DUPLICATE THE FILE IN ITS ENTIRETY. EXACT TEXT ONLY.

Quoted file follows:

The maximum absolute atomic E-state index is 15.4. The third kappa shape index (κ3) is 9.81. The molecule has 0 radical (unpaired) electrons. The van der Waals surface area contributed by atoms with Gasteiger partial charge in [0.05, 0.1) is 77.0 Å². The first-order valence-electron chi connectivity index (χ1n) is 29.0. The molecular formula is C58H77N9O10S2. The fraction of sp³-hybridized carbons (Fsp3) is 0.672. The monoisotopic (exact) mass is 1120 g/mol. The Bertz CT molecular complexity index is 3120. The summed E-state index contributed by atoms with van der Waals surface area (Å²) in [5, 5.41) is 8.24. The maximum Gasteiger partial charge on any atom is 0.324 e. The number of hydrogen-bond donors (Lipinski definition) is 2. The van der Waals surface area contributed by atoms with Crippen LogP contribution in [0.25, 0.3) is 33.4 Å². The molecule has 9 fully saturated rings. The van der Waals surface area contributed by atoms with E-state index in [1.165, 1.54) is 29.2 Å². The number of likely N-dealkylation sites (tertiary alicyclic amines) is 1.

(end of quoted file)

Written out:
The maximum absolute atomic E-state index is 15.4. The third kappa shape index (κ3) is 9.81. The molecule has 0 radical (unpaired) electrons. The van der Waals surface area contributed by atoms with Gasteiger partial charge in [0.05, 0.1) is 77.0 Å². The first-order valence-electron chi connectivity index (χ1n) is 29.0. The molecular formula is C58H77N9O10S2. The fraction of sp³-hybridized carbons (Fsp3) is 0.672. The monoisotopic (exact) mass is 1120 g/mol. The Bertz CT molecular complexity index is 3120. The summed E-state index contributed by atoms with van der Waals surface area (Å²) in [5, 5.41) is 8.24. The maximum Gasteiger partial charge on any atom is 0.324 e. The number of hydrogen-bond donors (Lipinski definition) is 2. The van der Waals surface area contributed by atoms with Crippen LogP contribution in [0.25, 0.3) is 33.4 Å². The molecule has 9 fully saturated rings. The van der Waals surface area contributed by atoms with E-state index in [1.165, 1.54) is 29.2 Å². The number of likely N-dealkylation sites (tertiary alicyclic amines) is 1.